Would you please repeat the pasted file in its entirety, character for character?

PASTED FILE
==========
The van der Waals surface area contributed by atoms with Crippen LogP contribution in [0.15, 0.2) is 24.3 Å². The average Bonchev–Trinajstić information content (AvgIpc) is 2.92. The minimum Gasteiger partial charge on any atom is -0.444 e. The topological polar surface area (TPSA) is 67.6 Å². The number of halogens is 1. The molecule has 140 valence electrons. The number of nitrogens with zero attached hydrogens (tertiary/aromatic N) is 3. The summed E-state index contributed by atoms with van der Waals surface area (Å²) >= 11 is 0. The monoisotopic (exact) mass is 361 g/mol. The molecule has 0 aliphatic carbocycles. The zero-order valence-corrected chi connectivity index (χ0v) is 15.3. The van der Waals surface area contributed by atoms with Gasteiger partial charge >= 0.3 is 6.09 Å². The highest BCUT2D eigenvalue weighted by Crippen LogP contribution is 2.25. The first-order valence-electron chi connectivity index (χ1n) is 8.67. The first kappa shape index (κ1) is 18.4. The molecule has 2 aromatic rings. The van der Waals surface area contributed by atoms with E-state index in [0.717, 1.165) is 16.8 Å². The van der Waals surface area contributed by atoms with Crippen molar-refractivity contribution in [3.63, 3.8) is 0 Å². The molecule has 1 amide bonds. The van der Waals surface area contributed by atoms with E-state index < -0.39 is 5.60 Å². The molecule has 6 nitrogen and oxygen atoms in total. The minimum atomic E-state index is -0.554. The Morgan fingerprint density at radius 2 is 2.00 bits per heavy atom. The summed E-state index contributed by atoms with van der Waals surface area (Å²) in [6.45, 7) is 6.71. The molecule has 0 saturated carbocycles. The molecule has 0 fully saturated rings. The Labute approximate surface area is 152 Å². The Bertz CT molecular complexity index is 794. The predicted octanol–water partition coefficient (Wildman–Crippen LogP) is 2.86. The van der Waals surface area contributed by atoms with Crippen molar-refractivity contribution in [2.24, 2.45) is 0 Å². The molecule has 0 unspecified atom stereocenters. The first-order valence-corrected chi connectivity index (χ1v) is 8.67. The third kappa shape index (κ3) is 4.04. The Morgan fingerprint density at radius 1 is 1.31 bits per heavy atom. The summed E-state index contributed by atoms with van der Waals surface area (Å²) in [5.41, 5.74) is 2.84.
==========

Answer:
The van der Waals surface area contributed by atoms with Crippen LogP contribution in [0.15, 0.2) is 24.3 Å². The average Bonchev–Trinajstić information content (AvgIpc) is 2.92. The minimum Gasteiger partial charge on any atom is -0.444 e. The topological polar surface area (TPSA) is 67.6 Å². The number of halogens is 1. The molecule has 140 valence electrons. The number of nitrogens with zero attached hydrogens (tertiary/aromatic N) is 3. The summed E-state index contributed by atoms with van der Waals surface area (Å²) >= 11 is 0. The monoisotopic (exact) mass is 361 g/mol. The molecule has 0 aliphatic carbocycles. The zero-order valence-corrected chi connectivity index (χ0v) is 15.3. The van der Waals surface area contributed by atoms with Gasteiger partial charge >= 0.3 is 6.09 Å². The highest BCUT2D eigenvalue weighted by Crippen LogP contribution is 2.25. The first-order valence-electron chi connectivity index (χ1n) is 8.67. The first kappa shape index (κ1) is 18.4. The molecule has 2 aromatic rings. The van der Waals surface area contributed by atoms with E-state index in [0.717, 1.165) is 16.8 Å². The van der Waals surface area contributed by atoms with Crippen molar-refractivity contribution in [3.63, 3.8) is 0 Å². The molecule has 1 amide bonds. The van der Waals surface area contributed by atoms with E-state index < -0.39 is 5.60 Å². The molecule has 6 nitrogen and oxygen atoms in total. The minimum atomic E-state index is -0.554. The Morgan fingerprint density at radius 2 is 2.00 bits per heavy atom. The summed E-state index contributed by atoms with van der Waals surface area (Å²) in [6.45, 7) is 6.71. The molecule has 0 saturated carbocycles. The molecule has 0 fully saturated rings. The Labute approximate surface area is 152 Å². The Bertz CT molecular complexity index is 794. The predicted octanol–water partition coefficient (Wildman–Crippen LogP) is 2.86. The van der Waals surface area contributed by atoms with Crippen molar-refractivity contribution in [2.24, 2.45) is 0 Å². The molecule has 0 unspecified atom stereocenters. The first-order valence-corrected chi connectivity index (χ1v) is 8.67. The third kappa shape index (κ3) is 4.04. The Morgan fingerprint density at radius 1 is 1.31 bits per heavy atom. The summed E-state index contributed by atoms with van der Waals surface area (Å²) in [5.41, 5.74) is 2.84.